Home > Human rights, LNG, Papua New Guinea > Exxon-Mobil compromised on safety at Hides gas field

Exxon-Mobil compromised on safety at Hides gas field

February 4, 2012 Leave a comment Go to comments

Tom Makire

THE land mass that moved was sitting smack in the middle of two points of massive land movement (tremor) separated by a mere 50m. The top point is where the quarry machinery weighing up to 20 tonnes each is at work, shaking the earth’s foundations.
Less than 50m below, the heavy traffic from vehicles and machinery on the main highway each again weighing 20-50 tonnes shake the earth’s foundations.

The land that slipped was between these two points and with most of the vegetation being removed through gardening and other LNG related activities such as clearing nothing could hold up that land mass.

The situation is compounded by the continuous rain of late which meant rain on the quarry site added extra weight on the land mass. With all that pressure something was bound to give way and it did!

Exxon Mobil has a worm’s eye view of safety in its operations.

Their safety officers are trained to look out for safety issues in the confines of the work place. For instance, is the operator on the loader at the quarry property kitted with safety gear? Are the drivers of the trucks on the road also safety conscious?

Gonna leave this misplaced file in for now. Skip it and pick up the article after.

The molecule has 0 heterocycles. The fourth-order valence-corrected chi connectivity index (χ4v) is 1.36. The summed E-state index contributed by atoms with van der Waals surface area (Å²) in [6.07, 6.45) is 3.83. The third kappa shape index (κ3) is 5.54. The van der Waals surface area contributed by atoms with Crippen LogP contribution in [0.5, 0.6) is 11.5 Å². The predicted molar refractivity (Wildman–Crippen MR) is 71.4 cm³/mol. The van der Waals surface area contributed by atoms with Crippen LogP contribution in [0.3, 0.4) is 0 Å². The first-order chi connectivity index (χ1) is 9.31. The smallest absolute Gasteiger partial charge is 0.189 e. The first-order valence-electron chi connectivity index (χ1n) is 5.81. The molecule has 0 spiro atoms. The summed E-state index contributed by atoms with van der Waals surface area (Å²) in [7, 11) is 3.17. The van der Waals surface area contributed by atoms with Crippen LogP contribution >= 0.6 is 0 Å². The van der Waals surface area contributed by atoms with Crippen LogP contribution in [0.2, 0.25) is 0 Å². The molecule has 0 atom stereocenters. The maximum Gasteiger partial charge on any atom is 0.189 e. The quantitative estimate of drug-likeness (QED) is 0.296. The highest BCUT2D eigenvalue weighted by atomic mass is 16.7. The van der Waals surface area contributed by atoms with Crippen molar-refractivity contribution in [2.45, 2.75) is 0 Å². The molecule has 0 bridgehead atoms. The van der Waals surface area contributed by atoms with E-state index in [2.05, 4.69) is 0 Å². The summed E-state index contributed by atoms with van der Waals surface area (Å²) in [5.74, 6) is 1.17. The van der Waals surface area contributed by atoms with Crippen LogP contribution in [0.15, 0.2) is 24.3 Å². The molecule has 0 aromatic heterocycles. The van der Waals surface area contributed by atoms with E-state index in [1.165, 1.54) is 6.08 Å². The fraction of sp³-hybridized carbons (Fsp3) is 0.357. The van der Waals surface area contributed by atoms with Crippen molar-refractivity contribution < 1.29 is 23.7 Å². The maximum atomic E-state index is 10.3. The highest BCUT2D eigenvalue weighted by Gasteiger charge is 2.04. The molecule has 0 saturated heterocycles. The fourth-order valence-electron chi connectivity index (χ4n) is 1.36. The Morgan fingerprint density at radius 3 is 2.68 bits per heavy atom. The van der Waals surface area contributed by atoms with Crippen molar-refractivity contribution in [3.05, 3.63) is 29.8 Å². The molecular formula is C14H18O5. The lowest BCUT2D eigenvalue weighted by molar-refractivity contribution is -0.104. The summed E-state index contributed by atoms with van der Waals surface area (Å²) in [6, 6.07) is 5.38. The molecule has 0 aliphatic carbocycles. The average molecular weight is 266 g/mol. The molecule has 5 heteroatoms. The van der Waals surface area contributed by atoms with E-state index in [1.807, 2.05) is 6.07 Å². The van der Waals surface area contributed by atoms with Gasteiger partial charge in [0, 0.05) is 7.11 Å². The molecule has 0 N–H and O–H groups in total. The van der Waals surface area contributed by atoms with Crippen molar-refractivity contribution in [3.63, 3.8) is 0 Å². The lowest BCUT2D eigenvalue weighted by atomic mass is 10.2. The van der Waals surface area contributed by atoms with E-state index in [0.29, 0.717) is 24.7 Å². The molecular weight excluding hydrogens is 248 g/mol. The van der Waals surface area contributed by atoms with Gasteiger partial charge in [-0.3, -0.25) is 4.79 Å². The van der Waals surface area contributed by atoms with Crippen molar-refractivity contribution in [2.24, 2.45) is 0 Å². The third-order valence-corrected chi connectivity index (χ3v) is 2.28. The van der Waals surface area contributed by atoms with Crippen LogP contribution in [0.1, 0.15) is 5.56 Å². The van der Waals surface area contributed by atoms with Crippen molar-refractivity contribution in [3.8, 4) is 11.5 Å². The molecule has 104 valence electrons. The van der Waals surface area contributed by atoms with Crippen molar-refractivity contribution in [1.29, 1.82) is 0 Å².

Do they have people specifically trained to look out for such risks like the pressures exerted on that land mass that slipped? Did Exxon Mobil through someone in safety department have a bird’s eye view of it s operations?

Literally speaking, someone in a chopper would have spotted the danger. ExxonMobil has thousands of hours of chopper flight hours over that area to its credit.

History has it that big international corporations get away without being held responsible for such catastrophes simply because of the bias contracts they sign with host countries.

In this case Exxon Mobil will argue that the land mass that slipped was not on its area of activity. It will say that the disaster has natural causes. I am sure there is no clause in their contractual obligations with the state that will hold them responsible.

The government, if, as it preaches, is for the people and by the people must ensure independent teams of scientists and engineers visit that area and conduct a thorough site investigation. There should be stress tests if possible. The PNG LNG developers must be held accountable.

The government must revisit its agreement with the PNG LNG developers if the investigation reveals negligence on the developer’s part.

For one thing the developer sure did fail to relocate that village which was so close to its area of operations.

Mind you there are other villages and settlements which are separated only by the fence at some of the operation sites. So much so for safety by a company that preaches it is safety conscious. A safety audit of the PNG LNG project might even be timely now.

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